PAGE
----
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Faculty Development Day: Gaming the Curriculum

Barbara A. Lawrence, Mathematics

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How can instructors design and utilize games to enhance students’ learning? Faculty and staff addressed this question at the annual Faculty Development Day event on Tuesday, November 4, 2014, in the Richard Harris Terrace. The event was organized and hosted by the Faculty Development Committee: Sharon Avni, Developmental Skills (Chair); Anne Friedman, Developmental Skills; Barbara Lawrence, Mathematics (Executive Committee Representative); Jae Ki Lee, Mathematics (Secretary); Abdramene Serme, Mathematics; Zhanna Yablokova, English; Sidney Eng, Library.

After welcome messages from Provost and Senior Vice President, Karrin Wilks, and Associate Dean of Academic Affairs, Michael Gillespie, the presentations began, moderated by Prof. Francesco Crocco of the English Department. The presenters included Kathleen Offenholley (Mathematics), Chamutal Noimann (English), Julie Cassidy (English); Michelle Wang (Business Management), Manita Pavel (Science), and Joe Bisz (English).

Let the Games Begin

Prof. Crocco set the stage for the panelists by giving an overview of game-based learning, the grant funded research about games, and the CUNY Games Network.  Up until about third grade, Prof. Crocco noted, play is integral to the classroom environment. After that, however, “students are assimilated to a factory-style learning environment in which they are taught to sit quietly, take notes, and answer questions. For many students, according to Prof. Crocco, “this deadens their interest in learning. Down the line, this leads to poor academic achievement and poor retention.” Schools and universities are now returning to play and increasingly embracing game-based learning to tackle these problems.

Prof. Kathleen Offenholley (Mathematics), the first panelist, engaged the participants in a mathematics game, “Spread of a rumor?” The purpose of the game is to engage students in communicating with each other as they circulate to acquire and record information. Prof. Offenholley emphasized that when using games in the curriculum, “It takes trial and error to get it right. It’s worth trying a game over and over again.”

Prof. Chamutal Noimann (English) explained that game-based learning is student-centered because the learner has full responsibility for her/his learning, involvement and participation are necessary for learning, and the teacher becomes a facilitator and resource person.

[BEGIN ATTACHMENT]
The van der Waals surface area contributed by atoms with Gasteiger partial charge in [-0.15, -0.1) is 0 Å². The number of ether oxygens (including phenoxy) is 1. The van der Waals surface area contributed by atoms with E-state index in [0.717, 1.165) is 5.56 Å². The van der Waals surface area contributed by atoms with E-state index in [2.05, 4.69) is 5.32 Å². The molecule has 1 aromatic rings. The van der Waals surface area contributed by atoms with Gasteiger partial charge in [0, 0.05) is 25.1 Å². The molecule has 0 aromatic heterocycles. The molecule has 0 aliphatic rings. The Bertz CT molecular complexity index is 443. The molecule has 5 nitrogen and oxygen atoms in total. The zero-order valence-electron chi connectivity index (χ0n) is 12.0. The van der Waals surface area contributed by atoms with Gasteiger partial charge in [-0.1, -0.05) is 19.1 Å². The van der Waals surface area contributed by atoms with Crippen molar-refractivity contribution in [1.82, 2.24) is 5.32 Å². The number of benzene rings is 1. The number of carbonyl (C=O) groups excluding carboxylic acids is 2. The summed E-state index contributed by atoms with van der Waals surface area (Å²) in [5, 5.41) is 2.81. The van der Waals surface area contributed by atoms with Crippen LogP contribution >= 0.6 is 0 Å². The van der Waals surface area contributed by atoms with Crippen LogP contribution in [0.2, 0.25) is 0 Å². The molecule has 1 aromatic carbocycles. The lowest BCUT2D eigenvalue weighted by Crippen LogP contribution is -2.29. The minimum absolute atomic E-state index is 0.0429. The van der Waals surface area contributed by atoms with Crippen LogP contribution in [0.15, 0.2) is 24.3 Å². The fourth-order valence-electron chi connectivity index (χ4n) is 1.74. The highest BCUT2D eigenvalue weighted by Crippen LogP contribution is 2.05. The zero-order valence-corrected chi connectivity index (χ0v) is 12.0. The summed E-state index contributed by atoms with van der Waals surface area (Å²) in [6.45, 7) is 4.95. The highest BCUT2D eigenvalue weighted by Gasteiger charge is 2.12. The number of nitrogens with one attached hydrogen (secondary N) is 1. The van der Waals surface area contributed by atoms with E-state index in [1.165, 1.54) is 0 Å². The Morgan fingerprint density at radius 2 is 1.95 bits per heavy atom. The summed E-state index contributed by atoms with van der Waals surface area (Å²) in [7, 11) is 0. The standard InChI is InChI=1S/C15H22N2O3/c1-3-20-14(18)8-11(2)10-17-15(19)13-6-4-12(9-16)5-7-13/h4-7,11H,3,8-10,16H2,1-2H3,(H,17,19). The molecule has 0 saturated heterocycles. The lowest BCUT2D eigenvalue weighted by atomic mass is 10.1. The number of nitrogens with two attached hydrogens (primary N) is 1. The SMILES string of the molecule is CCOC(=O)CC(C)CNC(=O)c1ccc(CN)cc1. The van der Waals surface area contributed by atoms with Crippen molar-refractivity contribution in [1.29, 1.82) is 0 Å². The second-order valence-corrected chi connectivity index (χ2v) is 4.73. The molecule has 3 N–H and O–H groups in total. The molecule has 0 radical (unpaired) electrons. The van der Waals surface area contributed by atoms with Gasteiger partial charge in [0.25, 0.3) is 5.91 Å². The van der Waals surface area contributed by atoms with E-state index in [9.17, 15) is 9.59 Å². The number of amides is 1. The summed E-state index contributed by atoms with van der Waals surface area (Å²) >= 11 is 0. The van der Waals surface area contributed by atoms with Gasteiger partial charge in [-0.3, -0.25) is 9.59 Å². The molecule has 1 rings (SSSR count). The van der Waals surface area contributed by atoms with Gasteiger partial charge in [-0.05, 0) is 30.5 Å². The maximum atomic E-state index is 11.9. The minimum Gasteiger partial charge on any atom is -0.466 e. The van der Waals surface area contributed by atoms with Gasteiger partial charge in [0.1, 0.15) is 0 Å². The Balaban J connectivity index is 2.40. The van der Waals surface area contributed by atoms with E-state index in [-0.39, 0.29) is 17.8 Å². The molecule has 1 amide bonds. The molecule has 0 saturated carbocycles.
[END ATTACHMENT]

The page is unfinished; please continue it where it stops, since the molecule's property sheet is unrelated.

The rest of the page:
Prof. Noimann described how she allows students to create their own games by implementing an instructional method “Design to Learn.” For example, after a detailed close-reading of Dr. Jekyll and Mr. Hyde, she divides her students into six groups and gives them four weeks to create their versions of “Jekyll and Hyde: The Board Game.” She provides the students with instructions that include: think of a theme/reason for your game, map out the rules and directions for your game, sketch a rough draft of board design, and create the game pieces. 

Prof. Julie Cassidy (English) discussed how she includes game boards in her instruction.  She had on display some game boards her students created that were based on popular board games. Prof. Michelle Wang (Business Management) described how her students developed an “interview skills games.” 

Rigorous Fun

How does game based learning in Introductory Biology courses help enhance students’ academic achievement and motivation to learn? Prof. Manita Pavel (Science) answered this question by describing her game, “Master a Macromolecule!” Students begin at the START corner. They roll the die and move the appropriate number of spaces. If for example, they land on green, which focuses on carbohydrates, one of the four macromolecules, another player pulls a question from the stack labeled in green. If the student answers correctly she gets to keep the card. If not, the student to the right has a chance to answer the question and collect the card. The game continues with each student taking turns answering questions and aiming to collect the most cards. 

Prof. Pavel reminded the audience that while games can address the rigor needed for content area of specific courses, ultimately, “Games are fun. Having students participate in a loosely structured and a less stressful situation, they are more likely to perform better and with more enthusiasm.” 

 “What’s Your Game Plan?”

Prof. Joe Bisz (English), in a breakout activity, divided participants into groups based on their teaching discipline.   Each group selected an idea such as the “Electoral College” to design a game. After about 20 minutes of working on the game, each of the four groups shared their games. During the discussion session, participants agreed that the using games can motivate student’s learning.